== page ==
Keith Miles is suing his former workplace at Pepsi in an East Syracuse facility for the alleged hostility he faced speaking up against racism, like when he confirmed someone at work said the n-word.
The plaintiff filed the suit in December and has two white co-workers, Joseph Hutt and Joshua McClusky, to back up his claims. They have joined Miles’ federal race discrimination lawsuit, Syracuse.com reported.
Miles got fired from his job in October 2019, but in April of that same year, he was subjected to name calling based on his race.
He was called a “monkey,” the n-word, a drug dealer for having a nice house, a slumlord, and had his hair compared to a dirty mop, by an unnamed co-worker, Syracuse.com reported.
Hutt and McClusky said in the lawsuit they reported the fellow co-worker to human resources in April 2019 for calling Miles a “monkey” and the n-word.
When it was later confirmed by Miles, the racist co-worker that was under investigation was terminated.
However, the workplace got intense since the firing; Miles, who was assigned to install soda fountains a few months prior to the incident, he was told to train a new hire seven months after the racist co-worker’s firing.
The issue was Miles was not suitable to train anyone, having not been properly trained himself, the suit stated.
“Mr. Miles observed it was obvious they were setting him up for failure,” the lawsuit reads. “Mr. Miles was aware management was trying to find a reason to fire him during the continuing hostile work environment.”
Hutt also noted that Miles was not trained properly as well, as Miles made a series of mistake that lead to his allegedly planned firing, the lawsuit states.
The trio are seeking about $54 million: Miles wants $9 million, the two co-workers want $6 million each, and the overall $33 million is to hold Pepsi accountable as the company failed to promote an equal opportunity for Black employees, the suit stated.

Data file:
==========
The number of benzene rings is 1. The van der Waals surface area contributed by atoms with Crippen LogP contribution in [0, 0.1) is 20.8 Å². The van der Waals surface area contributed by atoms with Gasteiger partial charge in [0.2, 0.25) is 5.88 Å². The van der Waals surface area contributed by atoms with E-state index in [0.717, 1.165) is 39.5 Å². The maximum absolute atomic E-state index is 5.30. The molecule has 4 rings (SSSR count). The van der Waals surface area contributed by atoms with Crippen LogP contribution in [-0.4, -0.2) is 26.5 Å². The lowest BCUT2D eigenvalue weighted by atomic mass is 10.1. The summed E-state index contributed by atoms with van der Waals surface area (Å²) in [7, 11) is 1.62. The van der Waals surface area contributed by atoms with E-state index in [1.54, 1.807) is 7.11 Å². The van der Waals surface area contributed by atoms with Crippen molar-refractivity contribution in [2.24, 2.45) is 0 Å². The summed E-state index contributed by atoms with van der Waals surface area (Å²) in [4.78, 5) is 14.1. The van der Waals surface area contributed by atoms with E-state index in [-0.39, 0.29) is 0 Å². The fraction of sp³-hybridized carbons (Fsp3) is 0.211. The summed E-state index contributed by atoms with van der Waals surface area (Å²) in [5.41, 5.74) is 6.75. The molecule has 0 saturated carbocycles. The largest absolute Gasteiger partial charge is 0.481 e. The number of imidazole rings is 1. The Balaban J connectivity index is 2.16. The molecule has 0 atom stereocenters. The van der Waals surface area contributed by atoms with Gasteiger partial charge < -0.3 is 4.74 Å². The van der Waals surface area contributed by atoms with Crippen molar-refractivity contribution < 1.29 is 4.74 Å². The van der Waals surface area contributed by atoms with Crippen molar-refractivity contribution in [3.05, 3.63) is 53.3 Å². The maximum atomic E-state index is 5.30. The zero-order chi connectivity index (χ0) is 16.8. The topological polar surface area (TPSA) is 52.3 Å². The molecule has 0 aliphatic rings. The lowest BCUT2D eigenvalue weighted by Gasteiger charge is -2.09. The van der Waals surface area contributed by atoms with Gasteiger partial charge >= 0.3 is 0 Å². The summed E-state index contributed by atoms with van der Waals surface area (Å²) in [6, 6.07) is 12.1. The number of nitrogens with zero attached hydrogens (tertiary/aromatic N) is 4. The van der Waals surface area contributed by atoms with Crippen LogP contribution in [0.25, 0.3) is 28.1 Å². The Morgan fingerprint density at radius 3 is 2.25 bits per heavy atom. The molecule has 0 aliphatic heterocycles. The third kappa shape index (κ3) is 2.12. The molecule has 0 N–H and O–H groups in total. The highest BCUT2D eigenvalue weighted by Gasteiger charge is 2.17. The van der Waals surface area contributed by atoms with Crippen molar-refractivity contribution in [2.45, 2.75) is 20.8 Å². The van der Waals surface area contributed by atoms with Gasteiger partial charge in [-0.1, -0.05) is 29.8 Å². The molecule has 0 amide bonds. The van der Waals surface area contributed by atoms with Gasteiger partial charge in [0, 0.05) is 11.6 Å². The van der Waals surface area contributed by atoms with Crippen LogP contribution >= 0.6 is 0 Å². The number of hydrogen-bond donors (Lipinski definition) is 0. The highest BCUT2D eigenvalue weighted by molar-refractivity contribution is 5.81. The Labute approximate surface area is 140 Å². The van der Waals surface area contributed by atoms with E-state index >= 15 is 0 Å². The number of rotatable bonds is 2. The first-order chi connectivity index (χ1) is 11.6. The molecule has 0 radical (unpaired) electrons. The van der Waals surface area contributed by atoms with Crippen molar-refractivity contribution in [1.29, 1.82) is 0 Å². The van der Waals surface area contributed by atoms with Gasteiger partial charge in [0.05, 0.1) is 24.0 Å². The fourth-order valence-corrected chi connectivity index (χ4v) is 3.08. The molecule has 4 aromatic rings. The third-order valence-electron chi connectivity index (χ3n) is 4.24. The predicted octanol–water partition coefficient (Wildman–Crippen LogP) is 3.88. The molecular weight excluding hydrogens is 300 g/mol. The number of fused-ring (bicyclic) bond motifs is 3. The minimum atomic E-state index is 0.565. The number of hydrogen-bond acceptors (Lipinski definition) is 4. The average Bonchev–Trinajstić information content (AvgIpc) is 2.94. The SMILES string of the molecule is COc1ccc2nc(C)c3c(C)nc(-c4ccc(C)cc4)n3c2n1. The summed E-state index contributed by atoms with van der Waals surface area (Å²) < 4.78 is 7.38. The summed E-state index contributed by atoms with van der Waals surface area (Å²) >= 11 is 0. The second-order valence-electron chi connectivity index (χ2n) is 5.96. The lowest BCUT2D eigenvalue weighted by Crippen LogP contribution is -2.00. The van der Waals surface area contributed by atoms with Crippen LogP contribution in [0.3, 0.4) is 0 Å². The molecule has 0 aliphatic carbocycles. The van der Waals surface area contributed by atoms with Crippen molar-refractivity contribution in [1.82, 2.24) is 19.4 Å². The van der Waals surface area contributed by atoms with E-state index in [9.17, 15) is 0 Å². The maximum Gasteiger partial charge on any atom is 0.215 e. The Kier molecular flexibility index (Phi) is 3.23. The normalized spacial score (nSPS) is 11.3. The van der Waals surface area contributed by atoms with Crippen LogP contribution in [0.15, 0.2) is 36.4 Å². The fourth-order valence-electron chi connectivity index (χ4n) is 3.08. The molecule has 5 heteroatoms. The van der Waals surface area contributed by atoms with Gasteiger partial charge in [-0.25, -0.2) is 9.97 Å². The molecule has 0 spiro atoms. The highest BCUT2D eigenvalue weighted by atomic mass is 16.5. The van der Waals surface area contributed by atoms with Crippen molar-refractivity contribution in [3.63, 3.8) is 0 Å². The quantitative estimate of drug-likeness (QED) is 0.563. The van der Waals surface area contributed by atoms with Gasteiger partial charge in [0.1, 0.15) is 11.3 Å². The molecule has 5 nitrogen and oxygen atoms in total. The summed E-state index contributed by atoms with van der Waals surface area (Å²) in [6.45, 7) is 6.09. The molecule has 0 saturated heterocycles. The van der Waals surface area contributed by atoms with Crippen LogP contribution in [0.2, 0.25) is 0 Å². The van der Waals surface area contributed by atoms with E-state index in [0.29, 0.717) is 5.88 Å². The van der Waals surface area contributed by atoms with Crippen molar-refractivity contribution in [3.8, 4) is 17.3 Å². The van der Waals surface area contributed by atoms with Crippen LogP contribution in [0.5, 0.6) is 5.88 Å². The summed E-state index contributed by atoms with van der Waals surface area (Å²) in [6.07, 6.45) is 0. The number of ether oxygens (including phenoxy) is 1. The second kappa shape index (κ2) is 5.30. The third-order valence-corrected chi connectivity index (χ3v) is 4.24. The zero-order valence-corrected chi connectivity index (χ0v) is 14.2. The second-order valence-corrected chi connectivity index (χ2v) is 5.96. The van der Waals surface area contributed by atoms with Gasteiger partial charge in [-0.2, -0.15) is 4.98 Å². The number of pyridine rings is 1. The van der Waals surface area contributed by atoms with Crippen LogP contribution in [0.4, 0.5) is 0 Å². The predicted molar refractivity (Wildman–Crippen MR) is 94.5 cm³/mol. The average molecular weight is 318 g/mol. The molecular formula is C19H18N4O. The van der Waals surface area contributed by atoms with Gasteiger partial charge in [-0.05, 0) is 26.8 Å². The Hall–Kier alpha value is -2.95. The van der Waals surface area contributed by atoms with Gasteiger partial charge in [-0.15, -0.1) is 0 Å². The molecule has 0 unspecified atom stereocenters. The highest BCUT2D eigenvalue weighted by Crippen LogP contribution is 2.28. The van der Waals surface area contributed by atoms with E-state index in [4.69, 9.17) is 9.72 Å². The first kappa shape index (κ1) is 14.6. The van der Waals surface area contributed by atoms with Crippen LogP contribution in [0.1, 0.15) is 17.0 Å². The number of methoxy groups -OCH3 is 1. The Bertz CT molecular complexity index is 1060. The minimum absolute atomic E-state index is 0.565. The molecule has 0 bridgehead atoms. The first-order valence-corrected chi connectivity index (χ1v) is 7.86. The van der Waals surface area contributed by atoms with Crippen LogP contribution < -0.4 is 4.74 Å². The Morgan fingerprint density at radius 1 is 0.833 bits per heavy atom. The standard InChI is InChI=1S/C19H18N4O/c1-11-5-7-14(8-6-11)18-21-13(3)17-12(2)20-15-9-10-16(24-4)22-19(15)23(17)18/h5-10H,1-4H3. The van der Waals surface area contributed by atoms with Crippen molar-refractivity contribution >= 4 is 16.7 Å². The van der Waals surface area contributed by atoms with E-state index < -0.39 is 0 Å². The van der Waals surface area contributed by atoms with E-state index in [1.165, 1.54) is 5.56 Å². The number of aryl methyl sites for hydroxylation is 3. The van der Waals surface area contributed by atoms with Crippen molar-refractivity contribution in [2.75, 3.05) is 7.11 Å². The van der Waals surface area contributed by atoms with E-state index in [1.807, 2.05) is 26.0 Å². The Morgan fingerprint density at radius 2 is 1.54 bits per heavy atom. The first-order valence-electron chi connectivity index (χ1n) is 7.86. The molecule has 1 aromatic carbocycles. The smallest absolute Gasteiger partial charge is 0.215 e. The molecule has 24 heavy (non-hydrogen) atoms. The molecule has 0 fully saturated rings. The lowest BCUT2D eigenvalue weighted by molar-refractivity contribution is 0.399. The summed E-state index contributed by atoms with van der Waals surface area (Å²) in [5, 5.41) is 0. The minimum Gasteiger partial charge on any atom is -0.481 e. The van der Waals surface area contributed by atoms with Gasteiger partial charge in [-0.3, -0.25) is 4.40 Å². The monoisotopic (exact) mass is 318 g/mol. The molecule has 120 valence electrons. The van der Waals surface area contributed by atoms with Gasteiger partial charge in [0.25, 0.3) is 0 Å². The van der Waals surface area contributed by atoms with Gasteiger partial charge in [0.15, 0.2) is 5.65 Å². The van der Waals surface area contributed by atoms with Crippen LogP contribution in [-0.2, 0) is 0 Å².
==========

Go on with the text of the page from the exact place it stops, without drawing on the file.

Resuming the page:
in response to the ligation, a PepsiCo spokesman told Syracuse.com, “We take all allegations of discrimination seriously and take corrective actions when appropriate based on the conclusion of our investigations.”
“We are committed to respecting human rights and supporting diverse and inclusive workplaces,” the spokesman continued.
The three men are being represented by civil rights lawyer Charles Bonner of Jesse Ryder and Bonner, the same law firm representing Officer Brandon Hanks’ case against his alleged racial discrimination with his police departed, as BLACK ENTERPRISE previously reported.
Since Miles got fired , Hutt quit his job while McClusky remains employed by Pepsi, according to the lawsuit.
The lawsuit was also reviewed by the New York State Division of Human Rights, which concluded that there is probable cause in Miles, Hutt and McClusky’s discrimination case against New Bern Transport, a subsidiary of PepsiCo.
It is more rare for Human Rights Division to find probable cause in most cases, only finding about 20 percent of the 5,000 to 6,000 complaints it receives each year, according to a review of the division’s annual reports.
Rather than continue their complaint with the Human Rights Division, the three hired Ryder and Bonner before a final ruling could determine if Miles’ human rights were violated.